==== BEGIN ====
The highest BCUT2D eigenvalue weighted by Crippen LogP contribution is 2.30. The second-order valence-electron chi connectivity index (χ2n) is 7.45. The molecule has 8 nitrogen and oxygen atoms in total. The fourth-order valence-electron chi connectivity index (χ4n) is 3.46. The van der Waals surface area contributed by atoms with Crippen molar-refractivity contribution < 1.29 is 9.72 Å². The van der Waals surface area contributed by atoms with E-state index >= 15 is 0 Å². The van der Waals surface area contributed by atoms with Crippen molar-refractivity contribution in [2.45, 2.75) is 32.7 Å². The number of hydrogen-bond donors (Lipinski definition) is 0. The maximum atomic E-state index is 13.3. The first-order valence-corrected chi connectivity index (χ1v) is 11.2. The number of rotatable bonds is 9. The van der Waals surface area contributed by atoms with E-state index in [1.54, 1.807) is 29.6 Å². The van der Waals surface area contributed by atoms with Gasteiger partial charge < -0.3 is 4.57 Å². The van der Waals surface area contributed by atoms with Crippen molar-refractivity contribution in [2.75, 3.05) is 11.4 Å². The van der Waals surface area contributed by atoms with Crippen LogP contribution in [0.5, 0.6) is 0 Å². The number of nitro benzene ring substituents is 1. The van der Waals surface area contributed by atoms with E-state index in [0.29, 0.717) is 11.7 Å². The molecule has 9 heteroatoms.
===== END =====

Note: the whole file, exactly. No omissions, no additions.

The highest BCUT2D eigenvalue weighted by Crippen LogP contribution is 2.30. The second-order valence-electron chi connectivity index (χ2n) is 7.45. The molecule has 8 nitrogen and oxygen atoms in total. The fourth-order valence-electron chi connectivity index (χ4n) is 3.46. The van der Waals surface area contributed by atoms with Crippen molar-refractivity contribution < 1.29 is 9.72 Å². The van der Waals surface area contributed by atoms with E-state index >= 15 is 0 Å². The van der Waals surface area contributed by atoms with Crippen molar-refractivity contribution in [2.45, 2.75) is 32.7 Å². The number of hydrogen-bond donors (Lipinski definition) is 0. The maximum atomic E-state index is 13.3. The first-order valence-corrected chi connectivity index (χ1v) is 11.2. The number of rotatable bonds is 9. The van der Waals surface area contributed by atoms with E-state index in [1.54, 1.807) is 29.6 Å². The van der Waals surface area contributed by atoms with Gasteiger partial charge < -0.3 is 4.57 Å². The van der Waals surface area contributed by atoms with Crippen molar-refractivity contribution in [2.75, 3.05) is 11.4 Å². The van der Waals surface area contributed by atoms with Crippen LogP contribution in [0.5, 0.6) is 0 Å². The number of nitro benzene ring substituents is 1. The van der Waals surface area contributed by atoms with E-state index in [0.29, 0.717) is 11.7 Å². The molecule has 9 heteroatoms.